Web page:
In the historical sumo area of Ryogoku, there’s an odd piece of architecture.

Although it might look like something out of Star Wars, this building is actually the Edo-Tokyo Museum, the go-to place in central Tokyo for everything Edo. After a temporary six month closure, it's opening its doors once more for history, art and culture buffs to enjoy. New exhibitions, shops and restaurants will also be open for the first time.

Edo is the old name for Tokyo, and the name of the period when the city became the capital of Japan. The Edo-Tokyo Museum opened in 1993 as a place where visitors could experience the history and culture of the Edo period, and gain a deeper understanding of life during that time.

To promote the events surrounding the reopening, the museum has released a fascinating video which compares aspects of Edo society to how they have progressed and continued into the modern world over 400 years later.

The video gives viewers an insight into every day life in Edo and how the aesthetics and sense influences us even today. Examples are given such as the low wooden clogs that were popular which the town girls of that period. The influence of this Edo fashion trend can be clearly seen in the modern heel-less shoes, a Japanese designer's work that was famously worn by Lady Gaga.

Another example is the sushi stands that popped up around Edo as eating out became popular. This translates into today's conveyor belt sushi, an enduring image of Japan's cuisine.

During the Edo period when feudal lords would pass through the town, the procession would take the form of an orderly line. Similarly these days, Tokyo residents queue for the train and enter in an orderly fashion.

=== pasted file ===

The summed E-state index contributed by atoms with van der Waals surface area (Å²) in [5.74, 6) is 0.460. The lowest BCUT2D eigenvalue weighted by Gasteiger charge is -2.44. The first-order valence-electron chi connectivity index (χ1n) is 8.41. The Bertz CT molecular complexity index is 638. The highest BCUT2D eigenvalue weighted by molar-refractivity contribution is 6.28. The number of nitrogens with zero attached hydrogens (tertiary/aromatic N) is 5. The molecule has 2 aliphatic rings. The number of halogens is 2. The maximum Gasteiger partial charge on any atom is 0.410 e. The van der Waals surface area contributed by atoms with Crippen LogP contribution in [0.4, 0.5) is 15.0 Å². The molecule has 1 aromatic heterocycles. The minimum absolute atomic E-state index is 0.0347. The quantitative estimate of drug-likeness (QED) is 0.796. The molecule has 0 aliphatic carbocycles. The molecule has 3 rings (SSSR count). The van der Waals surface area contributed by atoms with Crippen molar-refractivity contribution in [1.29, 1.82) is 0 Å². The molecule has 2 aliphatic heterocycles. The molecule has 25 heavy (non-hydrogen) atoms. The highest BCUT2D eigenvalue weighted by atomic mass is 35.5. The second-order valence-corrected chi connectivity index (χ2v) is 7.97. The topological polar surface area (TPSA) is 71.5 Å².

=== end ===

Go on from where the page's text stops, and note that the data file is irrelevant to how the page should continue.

As a time of prosperity, the Edo period is associated with the flurry of art and performances that came out of the era. In particular the art movement known as Ukiyo-e, paintings and woodblock prints that portray the fleeting beauty of the world. As such, the Edo-Tokyo museum will be exhibiting works of Ukiyo-e masters. In honour of the building's reopen, “Reflective Love” by Kitagawa Utamaro will be on display. "Ichikawa Ebizo" by Toshusai Sharaku will be on display for the first time ever at Edo-Tokyo Museum. A must-see for Japanese traditional art lovers.

Left: "Ichikawa Ebizo" by Toshusai Sharaku. Right: “Reflective Love” by Kitagawa Utamaro

Ukiyo-e Best Collection Exhibition, 'Eye of Sharaku, Koisuru Utamaro'

April 1st - May 6th

There will be talks and traditional performances during 1st and 7th April as part of the reopening events called Edo Tokyo Vision. The live performances will include the chance to see traditional Japanese arts such as shamisen playing and rakugo. There will also be a temporary exhibition named 'O-Edo' which details the founding of Edo with historical artifacts.


April 1st (Theme: Aesthetic Sense)

14.00-15.30 Live performances and talk

April 7th (Theme: Sustainable Living)

14.00-15.50 Rakugo (comedic storytelling) and talk

April 1st - May 13th NHK Special Exhibition 'O-Edo'

Event Information

The entrance charge to the museum is only 600 yen, so if you're a Japanese history and art lover or just in the area of Ryogoku for the day, get ready to fully immerse yourself in Edo culture at the Edo-Tokyo Museum.

Address: 1-4-1 Yokoami, Sumida-ku, Tokyo 130-0015

Access: 3-minute walk from West Exit of Ryogoku Station, JR Sobu Line

1-minute walk from A4 Exit of Ryogoku Station (Edo-Tokyo Hakubutsukan-mae), Toei Subway Oedo Line


Sponsored by Edo-Tokyo Museum

By - grape Japan editorial staff.

Sponsored by:
Edo-Tokyo Museum
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